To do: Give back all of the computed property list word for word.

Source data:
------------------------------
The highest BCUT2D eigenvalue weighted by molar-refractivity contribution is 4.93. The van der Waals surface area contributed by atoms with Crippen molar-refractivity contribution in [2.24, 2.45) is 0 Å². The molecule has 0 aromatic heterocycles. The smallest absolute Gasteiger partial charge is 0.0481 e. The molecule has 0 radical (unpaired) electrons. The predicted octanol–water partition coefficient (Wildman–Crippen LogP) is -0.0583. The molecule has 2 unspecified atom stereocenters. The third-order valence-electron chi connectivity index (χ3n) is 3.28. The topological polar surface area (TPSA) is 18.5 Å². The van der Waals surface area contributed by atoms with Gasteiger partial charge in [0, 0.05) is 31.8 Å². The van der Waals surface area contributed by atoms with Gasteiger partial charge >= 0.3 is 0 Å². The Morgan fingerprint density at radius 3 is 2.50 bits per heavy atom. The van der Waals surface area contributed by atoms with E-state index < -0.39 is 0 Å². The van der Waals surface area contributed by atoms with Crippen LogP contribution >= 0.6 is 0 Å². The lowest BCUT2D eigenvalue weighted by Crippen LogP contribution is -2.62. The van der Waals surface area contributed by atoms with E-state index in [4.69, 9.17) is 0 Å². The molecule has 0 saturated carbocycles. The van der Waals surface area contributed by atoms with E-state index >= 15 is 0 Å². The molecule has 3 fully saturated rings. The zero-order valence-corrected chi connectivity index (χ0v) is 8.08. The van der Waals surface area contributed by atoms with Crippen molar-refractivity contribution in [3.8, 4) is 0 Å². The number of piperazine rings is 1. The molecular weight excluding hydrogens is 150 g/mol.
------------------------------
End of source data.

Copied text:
The highest BCUT2D eigenvalue weighted by molar-refractivity contribution is 4.93. The van der Waals surface area contributed by atoms with Crippen molar-refractivity contribution in [2.24, 2.45) is 0 Å². The molecule has 0 aromatic heterocycles. The smallest absolute Gasteiger partial charge is 0.0481 e. The molecule has 0 radical (unpaired) electrons. The predicted octanol–water partition coefficient (Wildman–Crippen LogP) is -0.0583. The molecule has 2 unspecified atom stereocenters. The third-order valence-electron chi connectivity index (χ3n) is 3.28. The topological polar surface area (TPSA) is 18.5 Å². The van der Waals surface area contributed by atoms with Gasteiger partial charge in [0, 0.05) is 31.8 Å². The van der Waals surface area contributed by atoms with Gasteiger partial charge >= 0.3 is 0 Å². The Morgan fingerprint density at radius 3 is 2.50 bits per heavy atom. The van der Waals surface area contributed by atoms with E-state index < -0.39 is 0 Å². The van der Waals surface area contributed by atoms with Crippen LogP contribution >= 0.6 is 0 Å². The lowest BCUT2D eigenvalue weighted by Crippen LogP contribution is -2.62. The van der Waals surface area contributed by atoms with E-state index in [4.69, 9.17) is 0 Å². The molecule has 0 saturated carbocycles. The van der Waals surface area contributed by atoms with E-state index >= 15 is 0 Å². The molecule has 3 fully saturated rings. The zero-order valence-corrected chi connectivity index (χ0v) is 8.08. The van der Waals surface area contributed by atoms with Crippen molar-refractivity contribution in [3.8, 4) is 0 Å². The number of piperazine rings is 1. The molecular weight excluding hydrogens is 150 g/mol.